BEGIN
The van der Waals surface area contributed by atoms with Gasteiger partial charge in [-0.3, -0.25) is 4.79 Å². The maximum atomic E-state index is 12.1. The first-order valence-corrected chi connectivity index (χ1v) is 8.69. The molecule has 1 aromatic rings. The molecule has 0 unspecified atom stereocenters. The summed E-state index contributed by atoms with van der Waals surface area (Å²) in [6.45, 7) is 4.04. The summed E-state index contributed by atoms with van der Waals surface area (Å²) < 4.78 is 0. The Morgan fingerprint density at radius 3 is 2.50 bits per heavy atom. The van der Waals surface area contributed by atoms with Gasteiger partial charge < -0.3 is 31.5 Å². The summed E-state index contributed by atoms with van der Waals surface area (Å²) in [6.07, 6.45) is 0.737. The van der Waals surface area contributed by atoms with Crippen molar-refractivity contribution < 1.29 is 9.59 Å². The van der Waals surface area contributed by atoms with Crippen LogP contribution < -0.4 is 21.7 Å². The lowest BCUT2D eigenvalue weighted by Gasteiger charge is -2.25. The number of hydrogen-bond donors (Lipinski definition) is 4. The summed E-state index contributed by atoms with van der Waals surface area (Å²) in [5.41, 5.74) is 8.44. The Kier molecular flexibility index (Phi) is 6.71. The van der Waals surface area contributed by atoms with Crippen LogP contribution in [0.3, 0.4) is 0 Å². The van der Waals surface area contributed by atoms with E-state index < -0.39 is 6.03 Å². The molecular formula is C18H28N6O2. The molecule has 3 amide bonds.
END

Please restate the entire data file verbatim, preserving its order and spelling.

The van der Waals surface area contributed by atoms with Gasteiger partial charge in [-0.3, -0.25) is 4.79 Å². The maximum atomic E-state index is 12.1. The first-order valence-corrected chi connectivity index (χ1v) is 8.69. The molecule has 1 aromatic rings. The molecule has 0 unspecified atom stereocenters. The summed E-state index contributed by atoms with van der Waals surface area (Å²) in [6.45, 7) is 4.04. The summed E-state index contributed by atoms with van der Waals surface area (Å²) < 4.78 is 0. The Morgan fingerprint density at radius 3 is 2.50 bits per heavy atom. The van der Waals surface area contributed by atoms with Gasteiger partial charge < -0.3 is 31.5 Å². The summed E-state index contributed by atoms with van der Waals surface area (Å²) in [6.07, 6.45) is 0.737. The van der Waals surface area contributed by atoms with Crippen molar-refractivity contribution < 1.29 is 9.59 Å². The van der Waals surface area contributed by atoms with Crippen LogP contribution < -0.4 is 21.7 Å². The lowest BCUT2D eigenvalue weighted by Gasteiger charge is -2.25. The number of hydrogen-bond donors (Lipinski definition) is 4. The summed E-state index contributed by atoms with van der Waals surface area (Å²) in [5.41, 5.74) is 8.44. The Kier molecular flexibility index (Phi) is 6.71. The van der Waals surface area contributed by atoms with Crippen LogP contribution in [0.3, 0.4) is 0 Å². The van der Waals surface area contributed by atoms with E-state index < -0.39 is 6.03 Å². The molecular formula is C18H28N6O2. The molecule has 3 amide bonds.